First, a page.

26. Liang Y, Yang Z, and Zhong R. Smoking, family history and urinary tract infection are associated with primary biliary cirrhosis: A meta-analysis. Hepatology Research, 2011; 41(6):572-8. Available from: https://www.ncbi.nlm.nih.gov/pubmed/21615644

27. Wijarnpreecha K, Werlang M, Panjawatanan P, Kroner PT, Mousa OY, et al. Association between smoking and risk of primary biliary cholangitis: A systematic review and meta-analysis. Journal of Gastrointestinal and Liver Diseases, 2019; 28:197-203. Available from: https://www.ncbi.nlm.nih.gov/pubmed/31204401

28. Mantaka A, Koulentaki M, Samonakis D, Sifaki-Pistolla D, Voumvouraki A, et al. Association of smoking with liver fibrosis and mortality in primary biliary cholangitis. European Journal of Gastroenterology and Hepatology, 2018; 30(12):1461-9. Available from: https://www.ncbi.nlm.nih.gov/pubmed/30106760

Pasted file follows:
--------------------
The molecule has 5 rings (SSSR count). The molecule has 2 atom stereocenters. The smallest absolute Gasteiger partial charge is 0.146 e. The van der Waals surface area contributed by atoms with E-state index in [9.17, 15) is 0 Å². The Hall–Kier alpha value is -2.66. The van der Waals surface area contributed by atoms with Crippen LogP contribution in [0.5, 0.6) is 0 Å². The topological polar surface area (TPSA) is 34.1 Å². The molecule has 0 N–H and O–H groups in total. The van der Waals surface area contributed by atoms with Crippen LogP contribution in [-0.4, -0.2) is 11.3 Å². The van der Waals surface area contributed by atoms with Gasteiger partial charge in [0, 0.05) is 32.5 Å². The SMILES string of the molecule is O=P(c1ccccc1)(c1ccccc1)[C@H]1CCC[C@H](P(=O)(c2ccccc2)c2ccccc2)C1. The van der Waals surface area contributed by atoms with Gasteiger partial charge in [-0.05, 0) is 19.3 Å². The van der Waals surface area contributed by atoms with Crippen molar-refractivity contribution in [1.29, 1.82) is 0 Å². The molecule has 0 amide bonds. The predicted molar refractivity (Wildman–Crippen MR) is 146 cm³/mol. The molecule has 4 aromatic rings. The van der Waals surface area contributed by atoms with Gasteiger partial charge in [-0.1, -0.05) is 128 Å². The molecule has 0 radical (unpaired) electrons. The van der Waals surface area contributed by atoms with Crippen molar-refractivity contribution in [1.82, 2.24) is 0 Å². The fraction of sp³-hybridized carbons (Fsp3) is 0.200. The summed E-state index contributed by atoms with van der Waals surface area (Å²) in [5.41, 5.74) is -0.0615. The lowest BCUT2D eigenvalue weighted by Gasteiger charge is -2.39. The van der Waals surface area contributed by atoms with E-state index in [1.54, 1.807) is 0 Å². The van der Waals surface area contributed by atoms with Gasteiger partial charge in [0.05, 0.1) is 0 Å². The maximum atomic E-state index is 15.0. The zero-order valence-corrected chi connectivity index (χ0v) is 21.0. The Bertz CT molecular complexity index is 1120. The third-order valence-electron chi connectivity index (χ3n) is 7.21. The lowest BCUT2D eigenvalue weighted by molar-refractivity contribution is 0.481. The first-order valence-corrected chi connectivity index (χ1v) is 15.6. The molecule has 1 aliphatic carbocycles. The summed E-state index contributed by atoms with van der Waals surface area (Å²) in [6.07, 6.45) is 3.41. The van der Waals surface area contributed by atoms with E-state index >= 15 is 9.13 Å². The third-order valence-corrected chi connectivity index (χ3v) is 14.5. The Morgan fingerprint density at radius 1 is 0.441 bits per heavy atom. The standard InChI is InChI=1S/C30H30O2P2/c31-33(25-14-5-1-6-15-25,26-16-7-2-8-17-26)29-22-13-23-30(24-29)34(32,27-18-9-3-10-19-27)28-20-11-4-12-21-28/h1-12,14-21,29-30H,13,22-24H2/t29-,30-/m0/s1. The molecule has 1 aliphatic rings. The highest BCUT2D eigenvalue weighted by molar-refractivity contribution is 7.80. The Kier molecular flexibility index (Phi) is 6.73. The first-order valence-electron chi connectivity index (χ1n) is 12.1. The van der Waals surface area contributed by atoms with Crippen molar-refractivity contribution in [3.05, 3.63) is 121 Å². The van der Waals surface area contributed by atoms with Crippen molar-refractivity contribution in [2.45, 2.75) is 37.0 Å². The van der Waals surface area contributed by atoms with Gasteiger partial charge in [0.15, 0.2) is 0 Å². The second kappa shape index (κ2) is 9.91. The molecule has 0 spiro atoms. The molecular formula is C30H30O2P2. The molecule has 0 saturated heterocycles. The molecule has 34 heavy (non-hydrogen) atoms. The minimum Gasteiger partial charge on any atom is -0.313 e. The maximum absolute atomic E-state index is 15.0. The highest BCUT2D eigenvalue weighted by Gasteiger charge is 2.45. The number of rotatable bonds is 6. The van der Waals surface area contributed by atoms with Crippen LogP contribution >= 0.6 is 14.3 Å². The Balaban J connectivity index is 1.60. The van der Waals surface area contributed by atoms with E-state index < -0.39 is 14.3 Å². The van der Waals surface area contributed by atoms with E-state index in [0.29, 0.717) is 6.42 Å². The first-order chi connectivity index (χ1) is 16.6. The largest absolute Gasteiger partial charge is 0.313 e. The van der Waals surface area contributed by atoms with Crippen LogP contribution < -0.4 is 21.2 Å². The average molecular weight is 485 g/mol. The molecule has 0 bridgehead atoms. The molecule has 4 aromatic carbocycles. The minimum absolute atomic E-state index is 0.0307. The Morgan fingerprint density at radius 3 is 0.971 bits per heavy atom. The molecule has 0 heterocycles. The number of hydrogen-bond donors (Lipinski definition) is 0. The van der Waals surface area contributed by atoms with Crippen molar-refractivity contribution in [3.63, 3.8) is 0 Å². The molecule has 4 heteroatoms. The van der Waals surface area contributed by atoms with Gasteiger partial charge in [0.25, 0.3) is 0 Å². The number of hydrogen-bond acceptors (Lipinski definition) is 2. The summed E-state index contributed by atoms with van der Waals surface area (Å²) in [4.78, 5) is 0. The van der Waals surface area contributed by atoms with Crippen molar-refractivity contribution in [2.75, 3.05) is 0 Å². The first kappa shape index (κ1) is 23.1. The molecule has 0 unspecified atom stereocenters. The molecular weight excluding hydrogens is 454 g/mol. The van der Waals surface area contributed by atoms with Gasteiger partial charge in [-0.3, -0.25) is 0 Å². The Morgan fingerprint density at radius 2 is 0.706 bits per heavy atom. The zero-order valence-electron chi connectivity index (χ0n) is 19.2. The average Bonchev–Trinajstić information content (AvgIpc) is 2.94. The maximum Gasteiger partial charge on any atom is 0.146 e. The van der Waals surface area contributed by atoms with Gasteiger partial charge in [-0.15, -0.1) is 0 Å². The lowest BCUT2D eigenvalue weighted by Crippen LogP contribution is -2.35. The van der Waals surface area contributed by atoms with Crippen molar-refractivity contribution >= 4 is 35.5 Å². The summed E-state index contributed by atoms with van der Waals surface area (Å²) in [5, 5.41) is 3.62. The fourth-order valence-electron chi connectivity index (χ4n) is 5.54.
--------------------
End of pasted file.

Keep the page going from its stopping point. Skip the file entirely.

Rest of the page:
29. Kim BJ, Kang JG, Han JM, Kim JH, Lee SJ, et al. Association of self-reported and cotinine-verified smoking status with incidence of metabolic syndrome in 47 379 Korean adults. Journal of Diabetes, 2019; 11(5):402-9. Available from: https://www.ncbi.nlm.nih.gov/pubmed/30306721

30. Jung HS, Chang Y, Kwon MJ, Sung E, Yun KE, et al. Smoking and the risk of non-alcoholic fatty liver disease: A cohort study. American Journal of Gastroenterology, 2019; 114(3):453-63. Available from: https://www.ncbi.nlm.nih.gov/pubmed/30353055

31. Okamoto M, Miyake T, Kitai K, Furukawa S, Yamamoto S, et al. Cigarette smoking is a risk factor for the onset of fatty liver disease in nondrinkers: A longitudinal cohort study. PLoS ONE, 2018; 13(4):e0195147. Available from: https://www.ncbi.nlm.nih.gov/pubmed/29664906